The original 1990 law aimed at doubling the amount of electricity from renewable sources by 2010. It particularly favoured wind energy, and has been instrumental in expanding Germany's wind energy industry. The new law will instead give highest subsidy level to solar energy, increasing it about six-fold while keeping subsidies for wind approximately the same.
Overall, the new law will support electricity generated from water, wind, solar, geothermal, landfill gas, sewage gas and biomass. It will exclude hydropower, landfill and sewage gas plants with a capacity over 5 megawatts (MW) and biomass plants of more than 20 MW.
Subsidies will be decoupled from retail prices, a controversial feature of the existing law which led to a European Commission warning that the aid might fall foul of EU state aid laws (ENDS Daily 21 July). A fixed subsidy will be paid per kilowatt hour (kWh), with solar power initially receiving DM 0.99 per kWh. Other sources will get between DM 0.14-0.20 per kWh depending on size of plant, location for wind power and whether plants are new or existing.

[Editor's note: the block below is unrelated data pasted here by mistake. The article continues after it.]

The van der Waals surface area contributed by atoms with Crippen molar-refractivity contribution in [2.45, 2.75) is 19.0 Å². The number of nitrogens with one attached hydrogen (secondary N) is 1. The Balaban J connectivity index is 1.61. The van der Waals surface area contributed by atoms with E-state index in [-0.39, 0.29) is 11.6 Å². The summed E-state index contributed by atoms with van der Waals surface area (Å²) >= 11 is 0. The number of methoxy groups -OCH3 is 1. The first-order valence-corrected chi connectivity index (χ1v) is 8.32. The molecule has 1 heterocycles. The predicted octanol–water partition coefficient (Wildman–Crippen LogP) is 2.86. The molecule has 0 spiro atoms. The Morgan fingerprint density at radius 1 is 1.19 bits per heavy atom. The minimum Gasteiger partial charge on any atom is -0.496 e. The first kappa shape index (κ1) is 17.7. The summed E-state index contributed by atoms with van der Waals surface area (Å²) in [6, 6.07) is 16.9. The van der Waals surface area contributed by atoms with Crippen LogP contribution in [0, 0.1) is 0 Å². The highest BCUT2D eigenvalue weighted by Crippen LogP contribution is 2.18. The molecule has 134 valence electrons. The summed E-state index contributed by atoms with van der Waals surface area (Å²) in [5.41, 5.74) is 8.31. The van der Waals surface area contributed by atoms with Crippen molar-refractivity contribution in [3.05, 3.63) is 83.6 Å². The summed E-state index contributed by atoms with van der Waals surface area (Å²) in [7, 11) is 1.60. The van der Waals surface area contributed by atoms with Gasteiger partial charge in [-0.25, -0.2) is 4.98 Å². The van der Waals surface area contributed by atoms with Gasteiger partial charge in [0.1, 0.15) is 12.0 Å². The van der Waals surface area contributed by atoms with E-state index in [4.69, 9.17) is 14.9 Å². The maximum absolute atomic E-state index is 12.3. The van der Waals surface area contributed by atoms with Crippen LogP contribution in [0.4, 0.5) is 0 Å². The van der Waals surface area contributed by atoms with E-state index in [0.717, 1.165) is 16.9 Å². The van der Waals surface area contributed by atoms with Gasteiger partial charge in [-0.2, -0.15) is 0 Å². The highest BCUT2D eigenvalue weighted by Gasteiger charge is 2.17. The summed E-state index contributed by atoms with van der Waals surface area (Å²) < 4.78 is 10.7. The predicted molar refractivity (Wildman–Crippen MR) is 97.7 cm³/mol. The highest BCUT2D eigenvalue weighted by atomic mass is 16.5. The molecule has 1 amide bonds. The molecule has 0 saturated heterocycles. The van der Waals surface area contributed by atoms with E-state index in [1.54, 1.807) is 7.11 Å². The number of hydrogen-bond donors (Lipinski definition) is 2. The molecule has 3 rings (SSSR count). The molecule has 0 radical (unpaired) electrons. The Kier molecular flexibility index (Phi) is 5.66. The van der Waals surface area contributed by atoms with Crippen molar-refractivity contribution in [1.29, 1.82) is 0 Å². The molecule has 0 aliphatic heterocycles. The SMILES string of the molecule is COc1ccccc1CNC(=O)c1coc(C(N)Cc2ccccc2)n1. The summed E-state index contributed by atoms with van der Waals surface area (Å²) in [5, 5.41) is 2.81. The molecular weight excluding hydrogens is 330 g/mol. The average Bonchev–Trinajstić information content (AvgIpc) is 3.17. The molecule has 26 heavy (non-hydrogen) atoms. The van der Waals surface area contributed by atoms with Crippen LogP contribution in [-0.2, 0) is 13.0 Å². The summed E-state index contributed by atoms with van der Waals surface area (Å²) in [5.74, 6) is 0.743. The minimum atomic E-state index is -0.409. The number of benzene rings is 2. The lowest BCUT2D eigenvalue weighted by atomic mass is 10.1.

The law also gets rid of the clause whereby regional power companies have to buy up to 5% of their electricity from renewable sources after which they must pass the obligation on to their parent company. The power industry in areas where wind power has taken off and exceeds 5% have long claimed that this clause is unfair.
Economics minister Werner Müller estimates the total cost of the new subsidy at DM1.5 billion (euros 0.77m) in the first year and up to DM4 billion by 2005. The government estimates that retail prices will rise by only DM0.001 per kWh as a result of the subsidy increase.
Wind energy producers and environmental NGOs have welcomed the draft. However, energy consumers group VEA called it a "return to the stone age" saying that renewable energy would be unaccountable and that the scheme went against the free market.
German economics ministry, tel: +49 30 20149.
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